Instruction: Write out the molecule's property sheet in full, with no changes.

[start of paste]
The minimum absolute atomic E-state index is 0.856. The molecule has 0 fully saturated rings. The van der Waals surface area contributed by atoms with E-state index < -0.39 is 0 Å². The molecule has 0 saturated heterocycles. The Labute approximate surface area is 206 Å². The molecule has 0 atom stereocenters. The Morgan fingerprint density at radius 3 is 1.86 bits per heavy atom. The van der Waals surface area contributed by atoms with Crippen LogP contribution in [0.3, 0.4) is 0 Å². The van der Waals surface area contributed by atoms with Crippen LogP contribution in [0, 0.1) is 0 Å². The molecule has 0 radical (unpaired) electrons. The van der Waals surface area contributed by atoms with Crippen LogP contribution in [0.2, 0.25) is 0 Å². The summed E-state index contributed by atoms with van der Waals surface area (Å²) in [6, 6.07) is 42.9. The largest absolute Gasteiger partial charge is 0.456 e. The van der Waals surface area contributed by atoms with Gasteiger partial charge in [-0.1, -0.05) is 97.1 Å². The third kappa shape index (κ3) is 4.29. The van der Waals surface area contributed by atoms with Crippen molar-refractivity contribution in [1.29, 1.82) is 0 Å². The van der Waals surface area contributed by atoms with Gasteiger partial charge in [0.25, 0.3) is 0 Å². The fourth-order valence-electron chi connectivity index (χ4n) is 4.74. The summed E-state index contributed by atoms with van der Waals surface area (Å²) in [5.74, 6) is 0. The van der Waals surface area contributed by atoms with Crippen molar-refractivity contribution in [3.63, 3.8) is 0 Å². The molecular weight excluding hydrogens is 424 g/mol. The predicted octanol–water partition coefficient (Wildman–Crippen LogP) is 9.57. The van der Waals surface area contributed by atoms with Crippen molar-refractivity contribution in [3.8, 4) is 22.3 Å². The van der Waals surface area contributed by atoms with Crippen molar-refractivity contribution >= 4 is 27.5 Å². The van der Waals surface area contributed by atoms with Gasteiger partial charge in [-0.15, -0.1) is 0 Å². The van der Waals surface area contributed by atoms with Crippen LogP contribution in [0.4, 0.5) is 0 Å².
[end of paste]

The minimum absolute atomic E-state index is 0.856. The molecule has 0 fully saturated rings. The van der Waals surface area contributed by atoms with E-state index < -0.39 is 0 Å². The molecule has 0 saturated heterocycles. The Labute approximate surface area is 206 Å². The molecule has 0 atom stereocenters. The Morgan fingerprint density at radius 3 is 1.86 bits per heavy atom. The van der Waals surface area contributed by atoms with Crippen LogP contribution in [0.3, 0.4) is 0 Å². The van der Waals surface area contributed by atoms with Crippen LogP contribution in [0, 0.1) is 0 Å². The molecule has 0 radical (unpaired) electrons. The van der Waals surface area contributed by atoms with Crippen LogP contribution in [0.2, 0.25) is 0 Å². The summed E-state index contributed by atoms with van der Waals surface area (Å²) in [6, 6.07) is 42.9. The largest absolute Gasteiger partial charge is 0.456 e. The van der Waals surface area contributed by atoms with Gasteiger partial charge in [-0.1, -0.05) is 97.1 Å². The third kappa shape index (κ3) is 4.29. The van der Waals surface area contributed by atoms with Crippen molar-refractivity contribution in [1.29, 1.82) is 0 Å². The van der Waals surface area contributed by atoms with Gasteiger partial charge in [0.25, 0.3) is 0 Å². The fourth-order valence-electron chi connectivity index (χ4n) is 4.74. The summed E-state index contributed by atoms with van der Waals surface area (Å²) in [5.74, 6) is 0. The van der Waals surface area contributed by atoms with Crippen molar-refractivity contribution in [3.63, 3.8) is 0 Å². The molecular weight excluding hydrogens is 424 g/mol. The predicted octanol–water partition coefficient (Wildman–Crippen LogP) is 9.57. The van der Waals surface area contributed by atoms with Crippen molar-refractivity contribution in [3.8, 4) is 22.3 Å². The van der Waals surface area contributed by atoms with Crippen molar-refractivity contribution >= 4 is 27.5 Å². The van der Waals surface area contributed by atoms with Gasteiger partial charge in [-0.15, -0.1) is 0 Å². The van der Waals surface area contributed by atoms with Crippen LogP contribution in [0.4, 0.5) is 0 Å².